Quantcast
Advertisement
 Email

 First Name

 Last Name

 Company

 Country
CAPTCHA code
Captcha: (type the characters above)

OUR POST-GRAMMY CHEW TAKES LESS THAN FOUR HOURS TO READ
We'll let you get back to your day ASAP. (2/7a)
HITS LIST WINNERS
Here's who's lighting up the scoreboard before and after the Grammys. (2/3a)
GRAMMY-WEEK ALBUM: PICS TO CLICK
Including shots of several luminaries entrapped by a HITS nerd. (2/8a)
GRAMMY RATINGS SOAR
The emphasis on star power seems to have worked. (2/7a)
A TASTE OF RAINMAKERS:
JIM ROPPO
Building blocks of a singular career (2/8a)
HIP-HOP AT 50
The astonishing first half-century of a world-rocking genre.
THE NEXT BIG PLAYER
in the catalog game is...
INDIE BREAKOUTS
More independent music rises at the DSPs.
THE GOP CONGRESS
At last, America can focus 24/7 on Hunter Biden's laptop.
Music City
NASHVILLE'S DIGITAL INROADS: SPOTIFY
7/13/16

During CMA’s event at C2C fest in London, the following people requested Tyler, Texas BBQ sauce to go on their steak-and-kidney pies: CMA NashvilleSVP Marketing and Strategic Partnerships Damon Whiteside, artist Lauren Alaina, Spotify Head of Country John Marks, CMA Board Member and Capitol Music Group Sweden MD Mara Molin, artist Frankie Ballard, CMA Board Member and BBC Director of Music Bob Shennan and CMA Nashville CEOSarah Trahern.

The digital platforms are acutely aware of the potential of country music, which, as the reps from Apple, Spotify, Pandora and Shazam collectively point out, is one of the most active and fastest-growing areas of the music-content spectrum.

John Marks Global Head of Country Music, Spotify

Thus far, the biggest streaming songs/acts are from genres other than country. Why do you think that is? I think it’s only a matter of time until we see a global country hit. The promise of platforms like Spotify is that artists can reach millions of fans around the world instantaneously. Country artists need to start thinking about building out their fan bases in other countries and engage the global marketplace.

What initiatives have you implemented to cultivate this market? I traveled to London for the C2C Country Festival last March, and I met with many industry professionals, including my Spotify colleagues, regarding the country market in the U.K. I learned from them, and also from watching the fans at the festival, that there is a surging interest, especially in the 18-34 demo, for current country music.

Based on this, my U.K. colleagues debuted a playlist on April 12 called Very Nearly Nashville. It’s a hybrid list of U.S. and U.K. artists that represent the best of country in the U.K. We also collaborate by “infiltrating” country music into other playlists, in addition to featuring our syndicated country lists more prominently to grow interest in the music. And in turn, I also feature U.K. artists in U.S. playlists as well.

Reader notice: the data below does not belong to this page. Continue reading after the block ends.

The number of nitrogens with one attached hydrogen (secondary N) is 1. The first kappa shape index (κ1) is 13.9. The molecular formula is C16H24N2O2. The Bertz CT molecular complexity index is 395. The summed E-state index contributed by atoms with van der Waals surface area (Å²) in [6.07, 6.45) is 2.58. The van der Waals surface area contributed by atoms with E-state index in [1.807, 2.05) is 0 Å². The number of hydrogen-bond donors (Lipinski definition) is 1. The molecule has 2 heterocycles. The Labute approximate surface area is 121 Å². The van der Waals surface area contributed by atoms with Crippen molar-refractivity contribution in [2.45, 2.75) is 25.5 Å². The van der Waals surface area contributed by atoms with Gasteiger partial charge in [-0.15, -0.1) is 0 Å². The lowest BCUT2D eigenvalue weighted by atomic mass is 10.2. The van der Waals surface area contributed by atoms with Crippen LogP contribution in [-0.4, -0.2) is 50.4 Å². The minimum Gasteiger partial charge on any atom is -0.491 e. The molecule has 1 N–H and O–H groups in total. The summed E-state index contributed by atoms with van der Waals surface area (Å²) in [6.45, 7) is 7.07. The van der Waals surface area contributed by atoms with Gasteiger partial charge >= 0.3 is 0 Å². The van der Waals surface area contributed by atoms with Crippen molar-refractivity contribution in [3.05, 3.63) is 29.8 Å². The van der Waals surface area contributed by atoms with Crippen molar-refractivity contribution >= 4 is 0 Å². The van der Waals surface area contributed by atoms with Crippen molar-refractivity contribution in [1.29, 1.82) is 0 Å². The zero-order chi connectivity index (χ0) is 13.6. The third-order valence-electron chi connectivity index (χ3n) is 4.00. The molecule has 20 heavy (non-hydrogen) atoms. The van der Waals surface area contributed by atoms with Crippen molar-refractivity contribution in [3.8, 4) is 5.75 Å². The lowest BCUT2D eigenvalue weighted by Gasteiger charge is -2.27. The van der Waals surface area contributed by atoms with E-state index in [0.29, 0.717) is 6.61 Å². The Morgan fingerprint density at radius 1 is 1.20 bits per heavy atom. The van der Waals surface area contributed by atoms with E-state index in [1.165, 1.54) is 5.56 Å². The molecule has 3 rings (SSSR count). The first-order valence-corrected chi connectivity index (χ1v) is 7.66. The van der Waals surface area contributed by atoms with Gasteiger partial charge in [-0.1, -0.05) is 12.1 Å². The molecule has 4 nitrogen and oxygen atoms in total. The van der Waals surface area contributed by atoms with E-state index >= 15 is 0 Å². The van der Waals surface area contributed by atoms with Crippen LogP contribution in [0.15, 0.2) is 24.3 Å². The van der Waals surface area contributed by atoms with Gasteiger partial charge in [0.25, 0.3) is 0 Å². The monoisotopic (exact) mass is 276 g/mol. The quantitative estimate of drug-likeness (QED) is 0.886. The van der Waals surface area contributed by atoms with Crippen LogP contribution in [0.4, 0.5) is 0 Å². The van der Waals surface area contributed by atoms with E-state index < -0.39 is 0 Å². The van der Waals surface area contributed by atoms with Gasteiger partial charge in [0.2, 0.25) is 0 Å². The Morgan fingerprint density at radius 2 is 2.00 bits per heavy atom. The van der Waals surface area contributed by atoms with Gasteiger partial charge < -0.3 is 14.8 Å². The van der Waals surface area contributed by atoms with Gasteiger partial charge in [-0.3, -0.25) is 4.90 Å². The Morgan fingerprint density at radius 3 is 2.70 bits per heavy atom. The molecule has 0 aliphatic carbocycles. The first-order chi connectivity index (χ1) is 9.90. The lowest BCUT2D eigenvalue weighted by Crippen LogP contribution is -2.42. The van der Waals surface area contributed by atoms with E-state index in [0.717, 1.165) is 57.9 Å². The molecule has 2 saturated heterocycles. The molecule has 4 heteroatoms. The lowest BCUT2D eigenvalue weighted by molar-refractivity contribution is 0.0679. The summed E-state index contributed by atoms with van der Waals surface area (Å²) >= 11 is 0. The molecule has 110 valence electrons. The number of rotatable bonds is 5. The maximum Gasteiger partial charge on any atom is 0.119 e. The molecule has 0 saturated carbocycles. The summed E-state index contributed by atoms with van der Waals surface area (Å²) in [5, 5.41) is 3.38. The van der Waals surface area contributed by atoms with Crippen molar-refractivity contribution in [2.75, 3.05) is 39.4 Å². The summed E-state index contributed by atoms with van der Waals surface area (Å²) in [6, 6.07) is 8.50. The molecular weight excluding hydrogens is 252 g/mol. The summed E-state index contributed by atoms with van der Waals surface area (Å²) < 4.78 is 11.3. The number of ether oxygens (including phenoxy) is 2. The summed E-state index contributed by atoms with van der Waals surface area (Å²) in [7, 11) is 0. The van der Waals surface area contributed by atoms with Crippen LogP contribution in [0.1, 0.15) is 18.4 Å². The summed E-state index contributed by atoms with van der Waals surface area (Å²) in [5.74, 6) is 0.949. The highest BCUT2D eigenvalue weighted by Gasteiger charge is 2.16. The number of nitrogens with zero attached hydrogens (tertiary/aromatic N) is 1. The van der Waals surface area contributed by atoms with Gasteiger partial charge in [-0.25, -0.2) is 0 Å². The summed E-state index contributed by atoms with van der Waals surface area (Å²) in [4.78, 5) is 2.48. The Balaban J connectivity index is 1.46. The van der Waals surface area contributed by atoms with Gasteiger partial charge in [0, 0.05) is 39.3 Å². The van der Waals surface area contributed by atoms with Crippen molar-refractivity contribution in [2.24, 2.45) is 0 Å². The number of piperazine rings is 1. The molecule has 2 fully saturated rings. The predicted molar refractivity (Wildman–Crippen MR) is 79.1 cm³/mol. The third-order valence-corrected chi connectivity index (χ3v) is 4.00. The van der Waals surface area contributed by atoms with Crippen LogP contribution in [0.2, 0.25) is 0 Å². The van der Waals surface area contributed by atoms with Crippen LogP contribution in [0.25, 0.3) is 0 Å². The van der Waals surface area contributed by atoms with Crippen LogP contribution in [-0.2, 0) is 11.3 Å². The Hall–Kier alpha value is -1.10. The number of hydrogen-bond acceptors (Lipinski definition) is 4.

In addition to C2C, the CMA previewed a worldwide study of country—including the U.K.—that showed the tremendous growth potential in the youth category, with 71% of country discovery driven by Spotify in the U.K. market. The CMA just released the results of their study, with the U.K., Australia, the Nordics and Germany all showing potential in country’s growth, in particular the 18-34 demo. I plan to take this information and share it with my colleagues and industry professionals in those regions to perhaps implement similar strategies as the U.K. to grow global interest in the genre—despite the lack of label interest.

As a global platform, what’s your sense of the growth possibilities for Nashville artists in international territories? Right now is the time for country artists to move globally. Sadly, the superstars in the format who have not worked the markets can’t scale touring Europe and Australia financially. But I encourage anyone I talk to from baby acts to medium range acts to infiltrate Europe now before they get too tethered to the United States. Develop the fan base and touring base and you will have income forever. During CMA Music Fest, I talked to Mark Chesnutt and The Bellamy Brothers, among others, and most of their big income from touring is generated overseas. It’s a large opportunity right now for current artists to earn additional revenue and to be global stars. Artists like Cadillac Three, Old Dominion and Striking Matches are current examples that I’m aware of who are cultivating their audiences globally.

In the “playlist culture,” is format destiny or is it less genre-restrictive? While I lead the genre of country music, the most fun of all is breaking down the music “borders.” Many of the Moods and Moments playlists are genre-agnostic and provide opportunities for artists large and small to increase their profiles. In the country lists, I’ve featured Avicii, Justin Timberlake, Elle King and others who would not normally have been played on Country radio stations. Look at the collaborations now coming from Little Big Town-Pharrell Williams, Brad Paisley-Demi Lovato, Dierks Bentley-Elle King and Keith Urban-Nile Rogers-Pitbull, with more to come.

Some get exercised about what is and is not country music. I’d say anytime I can playlist a song not released as country that has the feel, or a collaboration, as noted, it only means there ultimately will be a broader acceptance of the music form both nationally and globally.

What has surprised you most since you’ve arrived at Spotify? The culture. I love the fact that I am trusted to do my job. They make me feel like my presence, thoughts and ideas are worthwhile—even though not every one of them can be actuated. I feel like I have a stake in Spotify’s growth and well-being.